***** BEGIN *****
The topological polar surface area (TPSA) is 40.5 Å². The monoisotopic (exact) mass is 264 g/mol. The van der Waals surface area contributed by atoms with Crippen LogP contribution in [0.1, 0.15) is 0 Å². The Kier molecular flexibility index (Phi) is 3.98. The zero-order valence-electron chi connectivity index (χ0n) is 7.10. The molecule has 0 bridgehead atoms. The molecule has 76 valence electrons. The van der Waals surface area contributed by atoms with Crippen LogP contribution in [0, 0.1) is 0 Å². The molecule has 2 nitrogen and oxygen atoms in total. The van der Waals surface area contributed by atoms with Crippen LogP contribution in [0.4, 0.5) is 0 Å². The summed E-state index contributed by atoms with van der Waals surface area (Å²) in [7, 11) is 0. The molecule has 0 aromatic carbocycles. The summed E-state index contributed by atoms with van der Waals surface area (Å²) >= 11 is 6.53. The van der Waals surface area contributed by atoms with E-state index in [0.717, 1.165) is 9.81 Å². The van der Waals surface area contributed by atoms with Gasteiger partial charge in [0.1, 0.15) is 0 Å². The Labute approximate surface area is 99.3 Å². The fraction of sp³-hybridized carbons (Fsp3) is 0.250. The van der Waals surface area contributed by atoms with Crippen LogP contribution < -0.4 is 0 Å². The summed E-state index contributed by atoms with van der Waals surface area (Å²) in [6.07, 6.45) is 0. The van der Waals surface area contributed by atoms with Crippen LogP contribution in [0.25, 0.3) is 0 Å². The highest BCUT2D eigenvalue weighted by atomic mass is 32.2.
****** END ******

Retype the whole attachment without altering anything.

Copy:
The topological polar surface area (TPSA) is 40.5 Å². The monoisotopic (exact) mass is 264 g/mol. The van der Waals surface area contributed by atoms with Crippen LogP contribution in [0.1, 0.15) is 0 Å². The Kier molecular flexibility index (Phi) is 3.98. The zero-order valence-electron chi connectivity index (χ0n) is 7.10. The molecule has 0 bridgehead atoms. The molecule has 76 valence electrons. The van der Waals surface area contributed by atoms with Crippen LogP contribution in [0, 0.1) is 0 Å². The molecule has 2 nitrogen and oxygen atoms in total. The van der Waals surface area contributed by atoms with Crippen LogP contribution in [0.4, 0.5) is 0 Å². The summed E-state index contributed by atoms with van der Waals surface area (Å²) in [7, 11) is 0. The molecule has 0 aromatic carbocycles. The summed E-state index contributed by atoms with van der Waals surface area (Å²) >= 11 is 6.53. The van der Waals surface area contributed by atoms with E-state index in [0.717, 1.165) is 9.81 Å². The van der Waals surface area contributed by atoms with Gasteiger partial charge in [0.1, 0.15) is 0 Å². The Labute approximate surface area is 99.3 Å². The fraction of sp³-hybridized carbons (Fsp3) is 0.250. The van der Waals surface area contributed by atoms with Crippen LogP contribution < -0.4 is 0 Å². The summed E-state index contributed by atoms with van der Waals surface area (Å²) in [6.07, 6.45) is 0. The van der Waals surface area contributed by atoms with Crippen LogP contribution in [0.25, 0.3) is 0 Å². The highest BCUT2D eigenvalue weighted by atomic mass is 32.2.